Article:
However, you must make sure to give them space from time to time, as too much attention can lead to anxiety.

You can also train your puppy to sit using treats, rewarding them when they do as you command, instead of barking.

Additionally, you can use this method to teach them to go to their bed when it is in a different area of the house, removing them from whatever situation is causing them to bark (such as a cat outside, or the postman knocking on the door).

With time, your puppy should begin to bark less, and with some reinforcement, this method will begin to have a positive effect on them, especially when they are left alone.

Handy Hint: Puppies will survive if taken from their mother at 6 weeks, but they could suffer with developmental problems.

Why do puppies bark?

Now that we have explained several ways in which you can help your puppies barking not to get out of control, we can talk about the reasons why they bark, and what other meanings these vocalizations have.

However, it is worth mentioning that barking is completely normal behavior for puppies and should only be discouraged if it is directed in the wrong way.

Puppies will develop a lack of trust in their owners if they are scolded too often, and this may well lead to increased feelings of anxiety and fear.

The main reason you should not entirely discourage a puppy from barking is that it is a vital form of communication for them.

Together with body language, puppies will often use their barking to communicate a number of different things to other dogs – as well as to you, their owner.

Handy Hint: Did you know you can roughly tell how old a puppy is by their teeth?

When do puppies start barking at strangers?

Puppies can start barking at strangers from the moment they find their louder voice and want to alert you to things, so it could start as young as 8 weeks old.

For example, alert barking is one of the many ways in which puppies use their bark to communicate. Most of you will have experienced this firsthand, as it is often a puppy’s primary method of alerting you to the presence of a stranger outside the home, or at the door.

Unfortunately, this form of barking is the most likely one to cause issues, as some pooches will bark continuously instead of just a few times.

Likewise, alert barking can be triggered by other everyday things, such as the postman knocking, or the local cat passing through the garden.

However, when trained correctly, alert barking can be a very useful tool in keeping you and your family safe.

Puppies will also bark for other reasons, such as an invitation to play. This takes the form of a high-pitched bark repeated several times and will be coupled alongside friendly body language: like tail wagging, tongue lolling, and the classic “butt up in the air” pose.

Likewise, dogs can use their barks to indicate excitement, such as when their owner comes home from work, or when they come into contact with other dogs.

Additionally, barking is often used as a form of greeting. Many dogs will do this when they spot another dog they are familiar with, even if they are across the street from them at the time.

This can come off as aggressive to some owners, however, it is usually just a dog’s way of saying hello, or alerting other dogs to their presence.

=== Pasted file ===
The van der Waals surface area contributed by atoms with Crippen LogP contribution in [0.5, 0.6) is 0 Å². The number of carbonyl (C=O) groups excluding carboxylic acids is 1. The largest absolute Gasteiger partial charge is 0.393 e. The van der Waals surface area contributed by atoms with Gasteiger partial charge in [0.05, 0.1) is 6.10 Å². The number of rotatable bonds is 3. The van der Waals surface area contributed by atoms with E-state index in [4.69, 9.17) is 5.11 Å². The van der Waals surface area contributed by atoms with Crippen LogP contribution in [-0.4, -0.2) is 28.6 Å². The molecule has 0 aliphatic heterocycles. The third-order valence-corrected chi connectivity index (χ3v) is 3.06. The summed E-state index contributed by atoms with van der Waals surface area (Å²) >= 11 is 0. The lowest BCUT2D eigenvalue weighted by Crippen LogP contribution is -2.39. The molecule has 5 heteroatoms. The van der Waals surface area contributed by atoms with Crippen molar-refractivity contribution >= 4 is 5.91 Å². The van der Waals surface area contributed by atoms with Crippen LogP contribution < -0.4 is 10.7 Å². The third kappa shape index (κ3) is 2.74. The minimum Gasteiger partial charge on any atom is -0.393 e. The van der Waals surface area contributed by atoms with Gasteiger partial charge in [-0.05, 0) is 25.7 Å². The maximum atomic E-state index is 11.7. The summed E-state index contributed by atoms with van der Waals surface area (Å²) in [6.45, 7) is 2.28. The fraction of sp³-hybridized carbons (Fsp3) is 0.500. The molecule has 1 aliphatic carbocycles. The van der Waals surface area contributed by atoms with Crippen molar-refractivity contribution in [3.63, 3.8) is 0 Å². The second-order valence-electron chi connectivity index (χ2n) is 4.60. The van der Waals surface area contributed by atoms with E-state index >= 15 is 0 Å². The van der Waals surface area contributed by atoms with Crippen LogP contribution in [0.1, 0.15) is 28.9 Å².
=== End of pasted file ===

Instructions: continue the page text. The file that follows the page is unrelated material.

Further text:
Handy Hint: It might seem like your puppy is sleeping more than usual, but it’s perfectly normal for puppies to sleep all the time.

Why do puppies bark in their sleep?

You might also have noticed your puppy barking in its sleep. This is nothing you should worry about and is completely normal behavior. It can be tempting to wake them when they do this, but just like us, dogs have dreams, and these are often accompanied by movements and noises.

For example, alongside barking, puppies might whine, yelp, or growl when they are sleeping. Additionally, their ears might twitch, they may shake, or their legs might mimic running.

Interestingly, it is more common to hear smaller breeds of dogs barking in their sleep compared to larger breeds. Smaller breeds tend to dream around every 10 minutes, whilst larger breeds tend to dream every 90 minutes.

However, puppies of both breeds will dream a lot more than their adult counterparts, as will older dogs.

Barking happens when a canine is deep into its REM cycle, a phase of sleep unique to humans and other mammals (as well as birds).

Characterized by rapid and random eye movements, REM sleep is directly responsible for a puppy’s dreams.

However, unlike humans, puppies enter REM sleep more often, and this causes them to dream more regularly compared to us humans.

Handy Hint: At around 6 months of age it will be time to change how frequently your puppy eats each day.


The bottom line is, most puppies will start to bark around 8 weeks of age. Some can go on to become big barkers, barking at strangers at the door constantly – or any other trigger.

Some puppies won’t start barking at all.

My dog is now 4 years old, and I’ve only ever heard him bark about five times in his life.

You might also like…

Here are some more articles about how puppies develop and what you can expect from them.

Image in header via https://pixabay.com/photos/dog-animal-puppy-cute-young-5357794/

Marc Aaron

I write about the things we've learned about owning dogs, the adventures we have, and any advice and tips we've picked up along the way.